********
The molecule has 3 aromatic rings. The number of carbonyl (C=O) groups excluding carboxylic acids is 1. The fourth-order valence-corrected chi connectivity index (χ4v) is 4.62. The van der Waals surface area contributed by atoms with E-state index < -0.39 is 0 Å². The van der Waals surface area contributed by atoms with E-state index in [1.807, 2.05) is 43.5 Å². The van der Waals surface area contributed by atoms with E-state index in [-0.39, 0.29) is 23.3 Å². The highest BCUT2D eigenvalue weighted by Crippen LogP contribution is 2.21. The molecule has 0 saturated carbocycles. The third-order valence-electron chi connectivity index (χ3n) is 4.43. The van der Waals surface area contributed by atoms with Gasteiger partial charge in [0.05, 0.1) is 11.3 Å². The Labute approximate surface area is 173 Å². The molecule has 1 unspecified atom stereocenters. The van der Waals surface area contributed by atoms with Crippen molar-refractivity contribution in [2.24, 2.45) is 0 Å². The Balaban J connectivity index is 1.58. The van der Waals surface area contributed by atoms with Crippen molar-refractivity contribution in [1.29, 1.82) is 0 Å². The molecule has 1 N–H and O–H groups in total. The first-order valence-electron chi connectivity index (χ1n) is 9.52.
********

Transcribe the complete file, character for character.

The molecule has 3 aromatic rings. The number of carbonyl (C=O) groups excluding carboxylic acids is 1. The fourth-order valence-corrected chi connectivity index (χ4v) is 4.62. The van der Waals surface area contributed by atoms with E-state index < -0.39 is 0 Å². The van der Waals surface area contributed by atoms with E-state index in [1.807, 2.05) is 43.5 Å². The van der Waals surface area contributed by atoms with E-state index in [-0.39, 0.29) is 23.3 Å². The highest BCUT2D eigenvalue weighted by Crippen LogP contribution is 2.21. The molecule has 0 saturated carbocycles. The third-order valence-electron chi connectivity index (χ3n) is 4.43. The van der Waals surface area contributed by atoms with Gasteiger partial charge in [0.05, 0.1) is 11.3 Å². The Labute approximate surface area is 173 Å². The molecule has 1 unspecified atom stereocenters. The van der Waals surface area contributed by atoms with Crippen molar-refractivity contribution in [2.24, 2.45) is 0 Å². The Balaban J connectivity index is 1.58. The van der Waals surface area contributed by atoms with Crippen molar-refractivity contribution in [1.29, 1.82) is 0 Å². The molecule has 1 N–H and O–H groups in total. The first-order valence-electron chi connectivity index (χ1n) is 9.52.